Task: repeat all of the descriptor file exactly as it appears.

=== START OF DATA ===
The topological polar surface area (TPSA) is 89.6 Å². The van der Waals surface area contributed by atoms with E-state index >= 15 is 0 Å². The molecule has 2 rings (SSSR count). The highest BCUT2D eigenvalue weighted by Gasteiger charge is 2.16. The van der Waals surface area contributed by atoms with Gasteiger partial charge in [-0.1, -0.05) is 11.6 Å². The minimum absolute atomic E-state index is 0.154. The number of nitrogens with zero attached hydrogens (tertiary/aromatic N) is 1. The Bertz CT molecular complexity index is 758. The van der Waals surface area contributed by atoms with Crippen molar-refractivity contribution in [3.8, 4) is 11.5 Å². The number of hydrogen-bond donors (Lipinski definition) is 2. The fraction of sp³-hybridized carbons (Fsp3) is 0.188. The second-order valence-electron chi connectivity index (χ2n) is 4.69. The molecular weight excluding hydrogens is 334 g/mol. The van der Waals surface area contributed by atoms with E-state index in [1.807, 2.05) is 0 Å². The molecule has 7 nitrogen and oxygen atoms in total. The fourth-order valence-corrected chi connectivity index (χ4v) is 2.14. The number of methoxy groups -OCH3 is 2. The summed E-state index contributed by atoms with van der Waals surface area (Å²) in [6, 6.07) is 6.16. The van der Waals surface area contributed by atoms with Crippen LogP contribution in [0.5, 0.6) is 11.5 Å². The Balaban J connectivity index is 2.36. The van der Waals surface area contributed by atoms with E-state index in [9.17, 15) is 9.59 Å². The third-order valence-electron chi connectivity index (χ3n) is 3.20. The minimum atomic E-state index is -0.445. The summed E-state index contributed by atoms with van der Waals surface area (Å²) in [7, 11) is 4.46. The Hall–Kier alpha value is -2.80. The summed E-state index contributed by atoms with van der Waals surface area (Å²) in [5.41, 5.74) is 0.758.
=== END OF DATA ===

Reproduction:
The topological polar surface area (TPSA) is 89.6 Å². The van der Waals surface area contributed by atoms with E-state index >= 15 is 0 Å². The molecule has 2 rings (SSSR count). The highest BCUT2D eigenvalue weighted by Gasteiger charge is 2.16. The van der Waals surface area contributed by atoms with Gasteiger partial charge in [-0.1, -0.05) is 11.6 Å². The minimum absolute atomic E-state index is 0.154. The number of nitrogens with zero attached hydrogens (tertiary/aromatic N) is 1. The Bertz CT molecular complexity index is 758. The van der Waals surface area contributed by atoms with Crippen molar-refractivity contribution in [3.8, 4) is 11.5 Å². The number of hydrogen-bond donors (Lipinski definition) is 2. The fraction of sp³-hybridized carbons (Fsp3) is 0.188. The second-order valence-electron chi connectivity index (χ2n) is 4.69. The molecular weight excluding hydrogens is 334 g/mol. The van der Waals surface area contributed by atoms with E-state index in [1.807, 2.05) is 0 Å². The molecule has 7 nitrogen and oxygen atoms in total. The fourth-order valence-corrected chi connectivity index (χ4v) is 2.14. The number of methoxy groups -OCH3 is 2. The summed E-state index contributed by atoms with van der Waals surface area (Å²) in [6, 6.07) is 6.16. The van der Waals surface area contributed by atoms with Crippen LogP contribution in [0.5, 0.6) is 11.5 Å². The Balaban J connectivity index is 2.36. The van der Waals surface area contributed by atoms with E-state index in [9.17, 15) is 9.59 Å². The third-order valence-electron chi connectivity index (χ3n) is 3.20. The minimum atomic E-state index is -0.445. The summed E-state index contributed by atoms with van der Waals surface area (Å²) in [7, 11) is 4.46. The Hall–Kier alpha value is -2.80. The summed E-state index contributed by atoms with van der Waals surface area (Å²) in [5.41, 5.74) is 0.758.